In the end however, Jesus asks what they have already, not what they or the people can buy. And of course the five loaves and two fish somehow suffice. This seems to me to highlight the importance of paying attention to what we have–what we have been given. This is a much different impulse from our consumerist instinct to buy things–to use abstract financial power to solve a problem. Turning to what we have been given turns our attention to what is at hand. Instead of paying for things, we are paying attention. Attention is open-endeed and not bound by the demands of payback.

The problems of paying attention were at the heart of another news item this week, the canonization of Mother Teresa. Although she famously distanced herself from politics and made some dubious decisions, such as for example taking money from a Haitian dictator, she can also be credited with practising social justice in an important way that lived out a nuanced political theory.

As i understand it, Mother Teresa’s social justice theory has three major components that are all extremely important for our screen-dominated lives: these are seeing those society does not see, being present with marginalized people (as opposed to objectifying and ‘fixing’ ‘them’), and living in solidarity with them (being alongside them). As it happens, I think these three approaches are also crucial to a full social model of disability.

At its simplest, the social model of disability says that persons are disabled by the way society is organised rather than by the ways they differ from norms of able-bodiedness.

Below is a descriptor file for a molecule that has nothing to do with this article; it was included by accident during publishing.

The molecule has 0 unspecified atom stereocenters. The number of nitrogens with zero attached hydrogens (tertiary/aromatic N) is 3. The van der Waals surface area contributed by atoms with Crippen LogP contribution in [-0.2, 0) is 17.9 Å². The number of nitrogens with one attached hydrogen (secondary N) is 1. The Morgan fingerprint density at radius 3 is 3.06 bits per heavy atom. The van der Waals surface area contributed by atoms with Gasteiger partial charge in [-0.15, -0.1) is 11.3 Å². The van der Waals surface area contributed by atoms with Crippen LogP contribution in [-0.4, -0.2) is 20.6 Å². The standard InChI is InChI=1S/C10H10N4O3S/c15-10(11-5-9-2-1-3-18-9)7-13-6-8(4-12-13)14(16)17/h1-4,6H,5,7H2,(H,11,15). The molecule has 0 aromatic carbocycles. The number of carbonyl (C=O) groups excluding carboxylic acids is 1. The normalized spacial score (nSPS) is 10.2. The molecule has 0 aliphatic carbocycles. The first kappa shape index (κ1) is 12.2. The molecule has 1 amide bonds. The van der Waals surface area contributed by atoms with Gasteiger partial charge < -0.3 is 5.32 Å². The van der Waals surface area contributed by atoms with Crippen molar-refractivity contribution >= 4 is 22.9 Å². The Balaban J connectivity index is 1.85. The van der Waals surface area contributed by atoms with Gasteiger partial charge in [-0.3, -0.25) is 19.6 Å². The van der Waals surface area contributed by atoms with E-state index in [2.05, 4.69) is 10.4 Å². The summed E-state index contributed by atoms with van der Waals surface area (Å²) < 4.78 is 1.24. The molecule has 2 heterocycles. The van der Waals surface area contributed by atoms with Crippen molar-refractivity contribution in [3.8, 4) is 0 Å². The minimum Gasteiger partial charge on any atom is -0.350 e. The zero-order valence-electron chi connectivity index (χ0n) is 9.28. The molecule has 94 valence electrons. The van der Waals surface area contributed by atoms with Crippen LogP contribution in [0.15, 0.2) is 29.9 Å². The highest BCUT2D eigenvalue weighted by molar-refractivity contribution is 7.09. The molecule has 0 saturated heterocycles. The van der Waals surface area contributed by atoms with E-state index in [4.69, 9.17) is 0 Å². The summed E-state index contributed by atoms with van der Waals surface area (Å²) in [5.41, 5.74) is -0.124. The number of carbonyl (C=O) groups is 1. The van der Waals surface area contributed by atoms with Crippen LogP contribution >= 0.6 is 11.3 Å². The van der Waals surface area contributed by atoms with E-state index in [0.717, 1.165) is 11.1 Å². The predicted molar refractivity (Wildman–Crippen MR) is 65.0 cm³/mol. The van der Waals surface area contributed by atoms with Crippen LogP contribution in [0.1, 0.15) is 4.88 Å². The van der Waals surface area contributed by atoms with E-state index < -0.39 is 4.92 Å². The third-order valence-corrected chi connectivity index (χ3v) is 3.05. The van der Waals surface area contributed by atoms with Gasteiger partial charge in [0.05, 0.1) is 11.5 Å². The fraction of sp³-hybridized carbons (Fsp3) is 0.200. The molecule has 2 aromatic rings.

Seeing a disabled — socially marginalized — person when others do not is a key step in living out the social model of disability. When society arranges things so that those who differ from an able-bodied norm do not figure–they are kept off stage–the first step to enabling them to figure and allowing them to take centre stage is simply seeing themn, recognising them.

Being present means challenging our natural tendency to priotitize what might be possible rather than welcoming what is before us. As it happens, mindfulness–one of the recent trends in popular psychology inevitable  with both its more rigorous and its more market-driven forms–is used to help treat young people addicted to gaming in Southeast Asia. Bieng present means talking to the people next to us rather than turing away from them to stare into our phones seeking for people we may or may not know outside of cyberspace.

Bieng present also means not creating an aritifical distance between ourselves and those next to us by treting them as problems to be solved, as objects to be gazed at, analaysed, and changed. Instead, living beside them means relinquishing our desire to be more powerful or to dominate. We can simply sit quietly next to someone at the bus stop. We can share a universal observation about the September sunshine. This is not revolutionary. But it is significant, turning ourselves back out towards our fellow human beings and that generous sun shining on us all.